Rap Sheet Blues

. George W. Bush ponders a question from a reporter about his arrest and guilty plea for driving under the influence of alcohol in 1976, after his rally at the Wisconsin State Fair Cattle Barn in West Allis, Wis., Thursday, Nov. 2.
AP
One thing seems clear on Day Two of George W. Bush's admission that he was picked up for driving under the influence of alcohol in 1976: Neither Bush nor his rival, Vice President Al Gore, will be the one to make an issue out of it.

At a Friday campaign stop in Grand Rapids, Michigan, Bush told supporters, "It has become clear over the course of the race that I have made mistakes in my life. And I am proud to tell you, I have learned from those mistakes."

With the exception of that oblique mea culpa, nothing's been said on the stump, or in campaign advertisements, about the "DUI" conviction, at least not by the two principals.

Bush's DUI is burning up the chat boards. Join the fray!

So far, it's the Republican team that's keeping the story alive.

At Saturday rallies, Bush's lieutenants tried to turn the story around on the Democrats, insinuating a dirty trick. Bush's running mate Dick Cheney called the reporter's tip from a Maine Democrat "desperation tactics" and Colin Powell called it "sniping."

So how will it shake out?

Rahm Emanuel, a former advisor to President Clinton and a 1992 Clinton campaign strategist, predicted the public will "protect" Bush on the DUI story if the press prosecutes the case against him too zealously.

"The American people will react based on how the press reacts," he says. "If they think the press is playing a game" or "pushing too hard," they will "counter-push," Emanuel says.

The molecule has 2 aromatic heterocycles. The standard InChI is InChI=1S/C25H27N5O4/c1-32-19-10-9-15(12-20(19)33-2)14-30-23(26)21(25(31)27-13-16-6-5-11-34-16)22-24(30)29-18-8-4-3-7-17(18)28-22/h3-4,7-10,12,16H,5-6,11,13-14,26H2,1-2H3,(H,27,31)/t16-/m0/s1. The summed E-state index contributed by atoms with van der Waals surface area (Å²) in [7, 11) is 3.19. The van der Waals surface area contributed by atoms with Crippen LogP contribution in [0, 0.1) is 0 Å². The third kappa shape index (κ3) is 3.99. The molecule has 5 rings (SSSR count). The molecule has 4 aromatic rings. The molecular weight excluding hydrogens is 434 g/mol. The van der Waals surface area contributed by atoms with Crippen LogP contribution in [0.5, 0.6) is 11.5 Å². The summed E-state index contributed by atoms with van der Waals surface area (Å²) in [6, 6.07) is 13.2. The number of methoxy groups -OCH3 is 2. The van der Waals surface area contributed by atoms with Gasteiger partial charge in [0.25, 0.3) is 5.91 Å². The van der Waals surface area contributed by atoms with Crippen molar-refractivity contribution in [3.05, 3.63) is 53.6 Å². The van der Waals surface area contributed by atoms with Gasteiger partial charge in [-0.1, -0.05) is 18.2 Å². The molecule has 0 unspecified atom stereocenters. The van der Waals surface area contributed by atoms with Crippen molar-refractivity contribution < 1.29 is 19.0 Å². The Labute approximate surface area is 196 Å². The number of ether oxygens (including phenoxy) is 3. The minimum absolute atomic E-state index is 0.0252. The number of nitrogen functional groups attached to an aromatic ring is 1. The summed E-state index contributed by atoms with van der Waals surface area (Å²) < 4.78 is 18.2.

But there could be more trouble for Bush, depending on what reporters find when they review all the governor's public statements about his younger days and suss out old leads and unsubstantiated rumors.

"Forget this moment," Emanuel says. "Were his past descriptions accurate, or misleading? That, to me, is where he is going to get into problems."

Dallas Morning News reporter Wayne Slater told CBS News Correspondent Bill Whitaker that Bush flat out denied an arrest in an interview two years ago. Slater remembers: "I asked him, 'Were you ever arrested after 1968?' and he aid no."

Reporters also questioned a 1996 Bush statement.

Released from jury duty in a drinking-and-driving case while he was governor, Bush was asked by reporters if had ever been arrested for DUI.

Bush's reply was worthy of Bill Clinton. "I do not have a perfect record as a youth," he said. (Inexplicably, Bush campaign spokeswoman Karen Hughes cited the remark as an example of Bush's candor).

Presidential historian and biographer Bob Dallek of Boston University thinks Bush finessed the issue effectively in his hasty press conference Thursday night by explaining that he had kept the secret for fear of setting a bad example for his twin girls.

"His line so far is brilliantly conceived--a sort of old Richard Nixon 'Checkers' line: 'I didn't want to hurt my daughters… No matter what they say about me I'm not giving that dog Checkers back.' People find that understandable ... People have things that they hide from their kids. That's the chord he shrewdly strikes with families. Like Reagan, he has a kind of intuitive feel for handling these things," Dallek says.

Dallek and political analyst Norm Ornstein of American Enterprise Institute think the Sunday morning talk shows may influence how much significance voters assign to the story.

"I can't imagine significant numbers of people voting differently because of that incident," says Ornstein who cautions that the tight race may be decided "at the margins."

The bigger problem for Bush, he says, is "What dominates the discourse for the final week?"

For Bush, who is running on a promise to restore integrity to the presidency and usher in new social compact he calls the "Responsibility Era," the news that he has been unforthcoming - and even misleading in his interview with Slater - compromises one of his core messages.

Ornstein says the DUI story comes at the worst possible time for Bush.

In the remaining time before the election, Bush "wants to nail down the sale by making it clear there are real differences in integrity, leadership and trustworthiness, and this doesn't allow him to make that message," Ornstein says. "It does more than muddy it."

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